He said: “After almost 45 years in public office, I believe that the time is now right for me to begin to step away from politics in order to spend more time with my family and my wonderful grandchildren whose support down through the years has been incredible.

“I made a commitment to my family and my close supporters after the last General Election in 2016 that I would not seek re-election again, and I am sticking to this promise.”

McLoughlin began his career in politics when he was elected to Sligo County Council in 1976, a body on which he served as chairman on two occasions. He was elected to Sligo Borough Council in 1979, succeeding his father, Pat on the authority. He served four separate terms as Mayor of Sligo.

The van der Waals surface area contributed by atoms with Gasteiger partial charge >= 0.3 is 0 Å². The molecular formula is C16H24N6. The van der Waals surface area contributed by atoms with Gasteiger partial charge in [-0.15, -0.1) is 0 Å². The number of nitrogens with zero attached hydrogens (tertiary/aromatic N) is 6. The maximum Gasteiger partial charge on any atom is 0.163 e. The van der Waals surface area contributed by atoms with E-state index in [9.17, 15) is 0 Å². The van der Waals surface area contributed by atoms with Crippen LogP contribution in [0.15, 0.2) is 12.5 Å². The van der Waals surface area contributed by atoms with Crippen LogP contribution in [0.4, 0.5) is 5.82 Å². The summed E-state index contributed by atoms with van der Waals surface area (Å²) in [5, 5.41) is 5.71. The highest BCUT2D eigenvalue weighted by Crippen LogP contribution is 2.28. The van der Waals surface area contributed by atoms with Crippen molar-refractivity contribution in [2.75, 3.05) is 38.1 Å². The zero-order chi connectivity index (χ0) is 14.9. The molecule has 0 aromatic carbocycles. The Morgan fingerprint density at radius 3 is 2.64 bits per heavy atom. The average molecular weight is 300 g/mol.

“Throughout my career, both locally and on national issues, I have always tried my very best, always fought for what was right for my constituents and always did so in a respectful manner,” he said.

“The large amounts of support I have received from the general public at election time has been one of the proudest aspects of my career. On that basis, I want to thank the people of Sligo and Leitrim. I am honoured to have served you.

“As a humble backbencher, I will leave office safe in the knowledge that I am leaving a constituency that has improved massively from where it was after the recession in 2011

and with its future development secured as a part of Ireland 2040, I leave with a strong record of delivery for my constituents and also with an ‘Act of the Oireachtas’ on the Statute book.”

McLoughlin was earlier today warmly applauded for his work towards outlawing onshore fracking. The Dail backed his historic private member’s Bill to prohibit hydraulic fracturing in Ireland last year, following which it was signed into law by President Michael D. Higgins.